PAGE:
Midyear Meeting

Model rule change guides judges considering pro hac vice admission for foreign lawyers

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At least 15 states allow foreign lawyers to make limited, special appearances before U.S. courts, but until now the ABA Model Rule on Pro Hac Vice Admission did not address the situation.

Now the ABA House of Delegates has expanded the model rule to include foreign lawyers. As amended by Resolution 107C, the model rule provides guidance to judges considering pro hac vice admission for foreign lawyers. Factors to be considered include the lawyer’s legal experience and training, his or her familiarity with the applicable law, and his or her familiarity with the client or the matter.

The foreign lawyer seeking pro hac vice status would have to work with an in-state lawyer who is responsible to the client, for the conduct of the proceeding and for independently advising the client on substantive U.S. law.

The provisions ensure that foreign lawyers are subjected to greater scrutiny than U.S. lawyers seeking pro hac vice admission, according to a report accompanying the resolution.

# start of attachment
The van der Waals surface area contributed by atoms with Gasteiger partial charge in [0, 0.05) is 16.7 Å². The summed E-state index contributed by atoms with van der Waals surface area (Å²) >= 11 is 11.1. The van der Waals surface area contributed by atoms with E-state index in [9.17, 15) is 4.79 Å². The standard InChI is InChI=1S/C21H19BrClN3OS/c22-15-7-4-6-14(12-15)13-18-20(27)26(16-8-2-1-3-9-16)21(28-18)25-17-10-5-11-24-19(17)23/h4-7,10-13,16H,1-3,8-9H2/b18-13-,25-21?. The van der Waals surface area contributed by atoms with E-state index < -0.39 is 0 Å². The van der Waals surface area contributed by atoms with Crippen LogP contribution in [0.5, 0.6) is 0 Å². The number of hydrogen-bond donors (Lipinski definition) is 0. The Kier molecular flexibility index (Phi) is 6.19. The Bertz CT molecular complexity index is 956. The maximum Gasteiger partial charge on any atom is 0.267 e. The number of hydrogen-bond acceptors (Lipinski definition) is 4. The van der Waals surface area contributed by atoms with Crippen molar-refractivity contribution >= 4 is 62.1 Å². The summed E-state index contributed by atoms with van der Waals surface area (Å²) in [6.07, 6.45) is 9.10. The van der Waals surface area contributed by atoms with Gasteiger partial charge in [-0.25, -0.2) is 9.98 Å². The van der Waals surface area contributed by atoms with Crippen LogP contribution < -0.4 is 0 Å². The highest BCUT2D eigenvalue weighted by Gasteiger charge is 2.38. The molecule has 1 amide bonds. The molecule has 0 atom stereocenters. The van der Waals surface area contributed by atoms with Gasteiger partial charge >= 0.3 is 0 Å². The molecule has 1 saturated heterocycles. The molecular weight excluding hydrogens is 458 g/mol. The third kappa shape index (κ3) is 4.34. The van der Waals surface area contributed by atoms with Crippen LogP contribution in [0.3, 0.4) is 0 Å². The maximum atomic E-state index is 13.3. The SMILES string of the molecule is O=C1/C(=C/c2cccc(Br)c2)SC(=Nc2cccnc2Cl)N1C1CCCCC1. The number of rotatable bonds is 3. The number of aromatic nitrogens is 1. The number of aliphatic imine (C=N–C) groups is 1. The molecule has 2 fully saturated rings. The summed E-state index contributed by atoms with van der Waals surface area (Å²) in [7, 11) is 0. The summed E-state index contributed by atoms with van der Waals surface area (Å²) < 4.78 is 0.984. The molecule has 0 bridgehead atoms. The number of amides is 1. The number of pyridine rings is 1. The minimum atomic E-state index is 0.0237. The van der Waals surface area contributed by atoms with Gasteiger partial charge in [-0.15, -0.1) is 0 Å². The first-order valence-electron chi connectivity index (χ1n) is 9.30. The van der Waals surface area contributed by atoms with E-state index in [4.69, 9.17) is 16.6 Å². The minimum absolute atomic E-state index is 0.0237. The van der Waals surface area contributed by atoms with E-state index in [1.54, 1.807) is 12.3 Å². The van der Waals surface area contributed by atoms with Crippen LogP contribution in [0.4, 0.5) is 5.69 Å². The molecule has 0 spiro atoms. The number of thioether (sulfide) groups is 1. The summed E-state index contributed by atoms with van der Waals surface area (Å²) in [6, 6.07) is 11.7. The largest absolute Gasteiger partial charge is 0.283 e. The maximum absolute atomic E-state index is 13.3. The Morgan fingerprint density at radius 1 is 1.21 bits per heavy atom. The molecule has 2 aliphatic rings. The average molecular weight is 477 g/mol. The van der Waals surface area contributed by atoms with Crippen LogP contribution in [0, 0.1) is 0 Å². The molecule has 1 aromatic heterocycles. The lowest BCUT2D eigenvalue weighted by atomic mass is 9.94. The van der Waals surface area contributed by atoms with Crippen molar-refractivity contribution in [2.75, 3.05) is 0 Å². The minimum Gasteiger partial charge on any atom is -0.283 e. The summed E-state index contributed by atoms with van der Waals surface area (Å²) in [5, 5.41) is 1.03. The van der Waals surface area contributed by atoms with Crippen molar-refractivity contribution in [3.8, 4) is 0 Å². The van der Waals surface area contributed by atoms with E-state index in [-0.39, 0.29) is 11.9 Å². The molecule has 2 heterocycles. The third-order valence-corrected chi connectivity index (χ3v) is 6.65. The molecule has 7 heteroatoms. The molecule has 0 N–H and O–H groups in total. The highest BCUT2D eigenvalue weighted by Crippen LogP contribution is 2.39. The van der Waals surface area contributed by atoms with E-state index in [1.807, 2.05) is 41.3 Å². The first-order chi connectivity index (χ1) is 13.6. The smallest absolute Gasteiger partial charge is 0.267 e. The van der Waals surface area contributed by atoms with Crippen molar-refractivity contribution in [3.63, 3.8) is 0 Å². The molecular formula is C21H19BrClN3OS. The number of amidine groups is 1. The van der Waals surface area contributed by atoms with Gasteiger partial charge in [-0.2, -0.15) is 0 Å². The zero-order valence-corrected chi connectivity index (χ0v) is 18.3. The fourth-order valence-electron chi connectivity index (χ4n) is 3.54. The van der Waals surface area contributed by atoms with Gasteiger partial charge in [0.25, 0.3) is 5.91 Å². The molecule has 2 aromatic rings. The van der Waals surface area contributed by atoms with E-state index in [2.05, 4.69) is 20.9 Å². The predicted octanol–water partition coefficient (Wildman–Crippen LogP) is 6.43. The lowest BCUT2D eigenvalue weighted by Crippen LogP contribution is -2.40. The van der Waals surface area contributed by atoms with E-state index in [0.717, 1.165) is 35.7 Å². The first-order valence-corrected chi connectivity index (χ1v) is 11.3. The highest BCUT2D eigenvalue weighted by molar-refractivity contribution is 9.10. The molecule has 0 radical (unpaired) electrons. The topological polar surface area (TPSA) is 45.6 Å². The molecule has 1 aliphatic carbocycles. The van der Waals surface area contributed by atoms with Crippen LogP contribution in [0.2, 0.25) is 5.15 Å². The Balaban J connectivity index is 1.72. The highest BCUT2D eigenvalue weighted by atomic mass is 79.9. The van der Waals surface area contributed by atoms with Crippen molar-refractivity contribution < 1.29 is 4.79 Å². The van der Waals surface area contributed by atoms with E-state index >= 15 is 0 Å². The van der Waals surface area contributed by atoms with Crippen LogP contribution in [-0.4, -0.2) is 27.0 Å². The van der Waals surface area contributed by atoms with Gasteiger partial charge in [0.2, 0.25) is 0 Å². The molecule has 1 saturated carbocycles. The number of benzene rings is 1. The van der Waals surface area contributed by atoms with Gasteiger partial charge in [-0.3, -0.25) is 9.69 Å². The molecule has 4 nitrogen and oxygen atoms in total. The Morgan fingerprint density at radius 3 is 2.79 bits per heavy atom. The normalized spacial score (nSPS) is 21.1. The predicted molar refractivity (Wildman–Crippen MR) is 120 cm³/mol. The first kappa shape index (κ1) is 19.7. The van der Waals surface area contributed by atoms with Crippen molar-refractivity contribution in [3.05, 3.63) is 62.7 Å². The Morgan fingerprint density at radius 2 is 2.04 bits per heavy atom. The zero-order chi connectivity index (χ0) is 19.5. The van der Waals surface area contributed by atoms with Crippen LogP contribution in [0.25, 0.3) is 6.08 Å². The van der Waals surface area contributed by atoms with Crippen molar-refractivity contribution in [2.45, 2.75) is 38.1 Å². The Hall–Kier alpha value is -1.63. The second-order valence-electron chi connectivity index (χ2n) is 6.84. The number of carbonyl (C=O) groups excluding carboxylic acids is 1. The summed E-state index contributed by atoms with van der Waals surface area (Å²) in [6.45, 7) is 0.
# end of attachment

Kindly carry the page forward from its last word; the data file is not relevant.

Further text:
Neal Sonnett of Florida spoke on behalf of the resolution, emphasizing that the pro hac vice procedures would be more restrictive for foreign than domestic lawyers. Judges would have the discretion to refuse pro hac vice admission, and judges could impose restrictions on the foreign lawyers. “There is nothing new and there is nothing dangerous about this proposal,” Sonnett said.

Nor would the proposal take employment away from U.S. lawyers, as some have suggested, Sonnett said. Indeed, the rule change could increase work for U.S. lawyers working with the foreign lawyers, he said.

The amendment is one of four model rule changes proposed by the ABA Commission on Ethics 20/20 at the ABA Midyear Meeting to address the globalization of law practice.

Related coverage:

ABA Journal: “Closing Act: Ethics 20/20 Proposals Crack Open the Door for Foreign Lawyers”

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